0 Opiates/ opioids Benzodiazepines

Source: Office of Applied Studies, SAMHSA, Drug Abuse Warning Network, 2004 (September 2005 update).

Figure 3. Discharge status of ED visits involving nonmedical use of selected pharmaceuticals
100

80

Percent

60

54.7 44.8 46.3

53.2 46.8

53.0

40

20

0 Opiates/ opioids Benzodiazepines No follow-up Muscle relaxants

Follow-up

Source: Office of Applied Studies, SAMHSA, Drug Abuse Warning Network, 2004 (September 2005 update).

Department of Health and Human Services, National Institutes of Health. [Available at http://www.drugabuse.gov/ResearchReports/Prescription/Prescription.html] 11. Specialty hospitals, including children’s hospitals, are not included in the DAWN sample.

The DAWN Report — Emergency Department Visits Involving Nonmedical Use of Selected Pharmaceuticals

In Brief
According to the Drug Abuse Warning Network (DAWN) for 2004:

Nearly 1.3 million emergency department (ED) visits in 2004 were associated with drug misuse/abuse. Nonmedical use of pharmaceuticals was involved in nearly a half million of these ED visits. Opiates/opioid analgesics (pain killers), such as hydrocodone, oxycodone, and methadone, and benzodiazepines, such as alprazolam and clonazepam, were each present in more than 100,000 ED visits associated with nonmedical use of pharmaceuticals in 2004. Muscle relaxants, particularly carisoprodol and cyclobenzaprine, were involved in an estimated 28,000 ED visits related to nonmedical use. Two thirds or more of ED visits associated with opiates/opioids, benzodiazepines, and muscle relaxants involved multiple drugs, and alcohol was one of the other drugs in about a quarter of such visits.

U.S. DEPARTMENT OF HEALTH & HUMAN SERVICES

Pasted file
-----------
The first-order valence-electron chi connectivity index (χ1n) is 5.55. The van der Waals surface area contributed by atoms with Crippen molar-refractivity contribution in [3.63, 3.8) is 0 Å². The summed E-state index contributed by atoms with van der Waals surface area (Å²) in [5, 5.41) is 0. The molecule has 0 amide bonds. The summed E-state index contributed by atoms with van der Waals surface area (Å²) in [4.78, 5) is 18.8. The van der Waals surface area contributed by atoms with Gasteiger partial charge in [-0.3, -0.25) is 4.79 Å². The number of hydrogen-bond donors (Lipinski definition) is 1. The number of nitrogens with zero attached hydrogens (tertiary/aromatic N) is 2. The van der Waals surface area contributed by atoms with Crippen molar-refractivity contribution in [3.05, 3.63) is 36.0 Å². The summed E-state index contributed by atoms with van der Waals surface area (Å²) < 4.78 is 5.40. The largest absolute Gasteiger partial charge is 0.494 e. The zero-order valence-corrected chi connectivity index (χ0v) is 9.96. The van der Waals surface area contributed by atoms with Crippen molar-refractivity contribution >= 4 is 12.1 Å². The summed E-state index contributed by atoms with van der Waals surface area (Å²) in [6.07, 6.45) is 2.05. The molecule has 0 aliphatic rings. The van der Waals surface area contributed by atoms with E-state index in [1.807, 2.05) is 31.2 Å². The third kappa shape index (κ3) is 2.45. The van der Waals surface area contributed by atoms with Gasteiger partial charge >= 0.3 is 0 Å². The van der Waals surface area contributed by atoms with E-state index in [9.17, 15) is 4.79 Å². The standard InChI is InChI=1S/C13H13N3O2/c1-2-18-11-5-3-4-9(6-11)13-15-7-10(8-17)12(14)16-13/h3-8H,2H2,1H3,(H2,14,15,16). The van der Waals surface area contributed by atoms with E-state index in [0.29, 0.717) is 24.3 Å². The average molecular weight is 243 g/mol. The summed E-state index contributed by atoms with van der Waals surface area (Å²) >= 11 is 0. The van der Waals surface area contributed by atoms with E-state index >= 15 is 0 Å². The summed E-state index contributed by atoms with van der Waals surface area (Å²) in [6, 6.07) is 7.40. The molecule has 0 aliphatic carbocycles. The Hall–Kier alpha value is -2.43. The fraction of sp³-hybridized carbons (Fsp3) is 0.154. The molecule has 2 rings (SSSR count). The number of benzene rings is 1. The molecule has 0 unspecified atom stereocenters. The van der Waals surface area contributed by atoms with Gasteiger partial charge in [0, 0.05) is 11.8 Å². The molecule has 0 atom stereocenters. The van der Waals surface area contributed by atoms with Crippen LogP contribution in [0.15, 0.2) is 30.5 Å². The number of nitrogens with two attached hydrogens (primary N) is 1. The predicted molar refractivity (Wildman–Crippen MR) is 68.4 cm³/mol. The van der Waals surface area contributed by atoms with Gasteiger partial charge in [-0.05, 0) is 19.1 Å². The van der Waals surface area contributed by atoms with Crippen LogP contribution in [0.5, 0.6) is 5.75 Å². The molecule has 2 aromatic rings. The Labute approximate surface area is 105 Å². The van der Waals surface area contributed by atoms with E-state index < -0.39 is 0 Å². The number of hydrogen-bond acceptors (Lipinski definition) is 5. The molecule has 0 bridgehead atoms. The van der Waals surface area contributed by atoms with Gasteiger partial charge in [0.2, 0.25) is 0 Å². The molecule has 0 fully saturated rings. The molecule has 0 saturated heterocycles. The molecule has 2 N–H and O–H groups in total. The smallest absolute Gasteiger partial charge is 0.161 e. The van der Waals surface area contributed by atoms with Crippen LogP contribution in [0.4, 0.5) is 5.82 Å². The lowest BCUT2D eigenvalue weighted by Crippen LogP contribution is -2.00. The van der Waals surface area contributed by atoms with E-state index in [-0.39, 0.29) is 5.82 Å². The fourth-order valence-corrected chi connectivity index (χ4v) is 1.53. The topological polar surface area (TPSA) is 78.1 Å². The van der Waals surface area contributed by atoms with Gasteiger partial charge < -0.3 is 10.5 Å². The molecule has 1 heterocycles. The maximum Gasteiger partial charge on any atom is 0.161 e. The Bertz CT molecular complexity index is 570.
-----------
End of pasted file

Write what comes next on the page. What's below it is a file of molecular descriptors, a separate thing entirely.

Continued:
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For change of address, corrections, or to be removed from this list please e-mail: shortreports@samhsa.hhs.gov
The Drug Abuse Warning Network (DAWN) is a public health surveillance system that monitors drug-related morbidity and mortality. DAWN uses a probability sample of hospitals to produce estimates of drug-related emergency department (ED) visits for the United States and selected metropolitan areas annually. DAWN also produces annual profiles of drug-related deaths reviewed by medical examiners or coroners in selected metropolitan areas and States. Any ED visit or death related to recent drug use is included in DAWN. All types of drugs—licit and illicit—are covered. Alcohol is included for adults when it occurs with another drug. Alcohol is always included for minors. DAWN’s method of classifying drugs was derived from the Multum Lexicon, Copyright © 2005, Multum Information Services, Inc. The Multum Licensing Agreement can be found in DAWN annual publications and at http://www.multum.com/license.htm. DAWN is one of three major surveys conducted by the Substance Abuse and Mental Health Services Administration’s Office of Applied Studies (SAMHSA/OAS). For information on other OAS surveys, go to http://www.oas.samhsa.gov. SAMHSA has contracts with Westat (Rockville, MD) and RTI International (Research Triangle Park, NC) to operate the DAWN system and produce publications. For publications and additional information about DAWN, go to http://DAWNinfo.samhsa.gov.